Earlier this week I had the privilege of attending the annual meetings for the Messianic Jewish Rabbinical Council (MJRC), held this year in Hartford, CT.
Our core mission is to define, clarify, and foster normative standards of faith and halachic practice for our membership and for those in the Messianic Jewish community who look to the MJRC for leadership.
The MJRC also exists to serve the professional and personal needs of our membership by ensuring high standards of professional competence, ethical behavior, and halachic conduct; and by facilitating the professional placement of members into the growing number of congregations seeking new leaders.
Why a Messianic Jewish Rabbinical Council?
There are some out there who feel we do not need such a council. So why bother?
We bother because Messianic Judaism is a growing movement in the world. As we slowly mature, we find ourselves facing a number of different needs and decisions. And like any other movement within Judaism, questions constantly arise in relation to Jewish practice, theology, and practical matters. As such, our growing Movement needs a Rabbinical Council to help develop standards for our wider community.
What we are NOT doing is telling people what to do. While the MJRC commends these standards for the consideration of the entire Messianic Jewish movement, it recognizes the limits of its own authority. The decisions of the MJRC are binding only on the members of the MJRC. Nevertheless, we hope that others in the Messianic Jewish world will benefit from the work being done.
And that is actually what is happening!
Many congregations now consult these standards as they develop their own practice, and many individuals from around the world seek the advice of the MJRC as they wrestle with their own personal observance. The MJRC website receives numerous hits a day, and the standards of observance currently posted on the website are only the beginning of continued work that is happening on matters of practice and halachah relevant to a Yeshua centered Jewish life.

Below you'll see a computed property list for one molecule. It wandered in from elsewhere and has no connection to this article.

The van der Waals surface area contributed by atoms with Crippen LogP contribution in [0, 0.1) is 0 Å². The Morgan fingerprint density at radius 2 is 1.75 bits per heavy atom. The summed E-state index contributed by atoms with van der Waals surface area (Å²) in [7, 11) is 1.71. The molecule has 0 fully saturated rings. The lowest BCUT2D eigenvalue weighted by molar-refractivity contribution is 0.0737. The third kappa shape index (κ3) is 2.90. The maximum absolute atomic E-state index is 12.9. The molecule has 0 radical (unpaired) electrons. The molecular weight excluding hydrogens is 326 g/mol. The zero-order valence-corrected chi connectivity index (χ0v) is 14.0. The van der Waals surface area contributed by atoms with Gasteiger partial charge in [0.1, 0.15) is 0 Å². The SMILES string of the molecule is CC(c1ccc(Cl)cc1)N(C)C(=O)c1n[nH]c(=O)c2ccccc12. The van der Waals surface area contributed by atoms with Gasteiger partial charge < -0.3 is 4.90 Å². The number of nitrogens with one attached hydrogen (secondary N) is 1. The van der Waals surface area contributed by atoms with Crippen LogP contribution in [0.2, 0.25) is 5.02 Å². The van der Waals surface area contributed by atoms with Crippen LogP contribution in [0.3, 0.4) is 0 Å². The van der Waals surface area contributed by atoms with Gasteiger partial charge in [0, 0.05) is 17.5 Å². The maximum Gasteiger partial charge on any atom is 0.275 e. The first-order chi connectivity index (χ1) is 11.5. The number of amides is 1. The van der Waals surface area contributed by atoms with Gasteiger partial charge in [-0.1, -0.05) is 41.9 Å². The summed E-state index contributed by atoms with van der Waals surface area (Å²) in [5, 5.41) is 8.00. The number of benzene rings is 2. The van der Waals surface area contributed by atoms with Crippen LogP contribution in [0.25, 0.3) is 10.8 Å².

The MJRC currently does not seek to necessarily establish “halachah” in its strictest sense, but rather proposes basic standards of observance. The currently established standards cover two different categories – a “basic practice” and an “expanded practice”
“Basic practice” refers to standards of observance that members of the MJRC are themselves committed to follow in their own lives. They will also seek to order communal events of their congregations in accordance with these standards, and will employ them in instructing those preparing for conversion. While members of the MJRC commend these standards of basic practice to all members of their congregations, they are not imposed as requirements for congregational membership.
The second term is “expanded practice.” This refers to a more demanding level of observance, beyond basic practice, that includes a fuller expression of traditional forms of Jewish life. An expanded practice is one that is explicitly commended by the MJRC, but is not required of its Rabbis or those converted under their auspices. The practices so listed do not exhaust the range of worthy expressions of Torah observance that a Messianic Jew might adopt, but provide concrete examples of the shape such observance could take.
It is an honor to now be a part of the Messianic Jewish Rabbinical Council and serve with such a broad range of worthy colleagues as we seek to bring further maturity to the future of our Movement. With HaShem’s help, the inspiration of the Ruach, and clear commitment to our Messiah, we hope to continue to serve our Movement in this important way.